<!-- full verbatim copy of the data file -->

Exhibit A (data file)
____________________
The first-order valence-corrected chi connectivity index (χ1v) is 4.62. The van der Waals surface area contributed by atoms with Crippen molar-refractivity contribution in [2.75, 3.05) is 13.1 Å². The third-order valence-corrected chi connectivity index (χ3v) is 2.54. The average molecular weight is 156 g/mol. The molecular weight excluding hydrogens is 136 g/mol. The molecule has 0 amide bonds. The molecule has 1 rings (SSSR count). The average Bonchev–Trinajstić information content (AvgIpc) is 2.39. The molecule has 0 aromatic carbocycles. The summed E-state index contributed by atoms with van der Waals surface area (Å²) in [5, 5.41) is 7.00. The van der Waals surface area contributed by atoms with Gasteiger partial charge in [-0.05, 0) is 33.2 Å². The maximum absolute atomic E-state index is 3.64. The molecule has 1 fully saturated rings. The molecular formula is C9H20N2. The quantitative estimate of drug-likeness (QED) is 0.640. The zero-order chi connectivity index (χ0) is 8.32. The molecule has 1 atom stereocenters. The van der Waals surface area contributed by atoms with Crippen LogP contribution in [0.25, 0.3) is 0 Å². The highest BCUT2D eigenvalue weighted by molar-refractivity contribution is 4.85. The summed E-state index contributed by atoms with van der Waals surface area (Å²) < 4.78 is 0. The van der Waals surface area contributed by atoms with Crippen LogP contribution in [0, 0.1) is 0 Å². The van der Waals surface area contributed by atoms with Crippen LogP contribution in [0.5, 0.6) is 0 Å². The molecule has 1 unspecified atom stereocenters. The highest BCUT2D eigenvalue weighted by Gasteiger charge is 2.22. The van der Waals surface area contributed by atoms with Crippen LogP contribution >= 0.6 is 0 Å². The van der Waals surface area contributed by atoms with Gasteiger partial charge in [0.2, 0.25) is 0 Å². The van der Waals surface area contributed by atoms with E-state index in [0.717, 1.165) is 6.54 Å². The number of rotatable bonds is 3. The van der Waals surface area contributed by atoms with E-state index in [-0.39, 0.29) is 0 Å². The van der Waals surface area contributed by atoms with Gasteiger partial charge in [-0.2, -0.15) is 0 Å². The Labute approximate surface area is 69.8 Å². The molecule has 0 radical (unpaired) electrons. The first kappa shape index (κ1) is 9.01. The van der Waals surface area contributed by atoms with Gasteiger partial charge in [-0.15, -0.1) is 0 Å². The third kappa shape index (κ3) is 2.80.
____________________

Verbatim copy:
The first-order valence-corrected chi connectivity index (χ1v) is 4.62. The van der Waals surface area contributed by atoms with Crippen molar-refractivity contribution in [2.75, 3.05) is 13.1 Å². The third-order valence-corrected chi connectivity index (χ3v) is 2.54. The average molecular weight is 156 g/mol. The molecular weight excluding hydrogens is 136 g/mol. The molecule has 0 amide bonds. The molecule has 1 rings (SSSR count). The average Bonchev–Trinajstić information content (AvgIpc) is 2.39. The molecule has 0 aromatic carbocycles. The summed E-state index contributed by atoms with van der Waals surface area (Å²) in [5, 5.41) is 7.00. The van der Waals surface area contributed by atoms with Gasteiger partial charge in [-0.05, 0) is 33.2 Å². The maximum absolute atomic E-state index is 3.64. The molecule has 1 fully saturated rings. The molecular formula is C9H20N2. The quantitative estimate of drug-likeness (QED) is 0.640. The zero-order chi connectivity index (χ0) is 8.32. The molecule has 1 atom stereocenters. The van der Waals surface area contributed by atoms with Crippen LogP contribution in [0.25, 0.3) is 0 Å². The highest BCUT2D eigenvalue weighted by molar-refractivity contribution is 4.85. The summed E-state index contributed by atoms with van der Waals surface area (Å²) < 4.78 is 0. The van der Waals surface area contributed by atoms with Crippen LogP contribution in [0, 0.1) is 0 Å². The van der Waals surface area contributed by atoms with Crippen LogP contribution in [0.5, 0.6) is 0 Å². The molecule has 1 unspecified atom stereocenters. The highest BCUT2D eigenvalue weighted by Gasteiger charge is 2.22. The van der Waals surface area contributed by atoms with Crippen LogP contribution >= 0.6 is 0 Å². The van der Waals surface area contributed by atoms with Gasteiger partial charge in [0.2, 0.25) is 0 Å². The van der Waals surface area contributed by atoms with E-state index in [0.717, 1.165) is 6.54 Å². The number of rotatable bonds is 3. The van der Waals surface area contributed by atoms with E-state index in [-0.39, 0.29) is 0 Å². The van der Waals surface area contributed by atoms with Gasteiger partial charge in [-0.2, -0.15) is 0 Å². The Labute approximate surface area is 69.8 Å². The molecule has 0 radical (unpaired) electrons. The first kappa shape index (κ1) is 9.01. The van der Waals surface area contributed by atoms with Gasteiger partial charge in [-0.15, -0.1) is 0 Å². The third kappa shape index (κ3) is 2.80.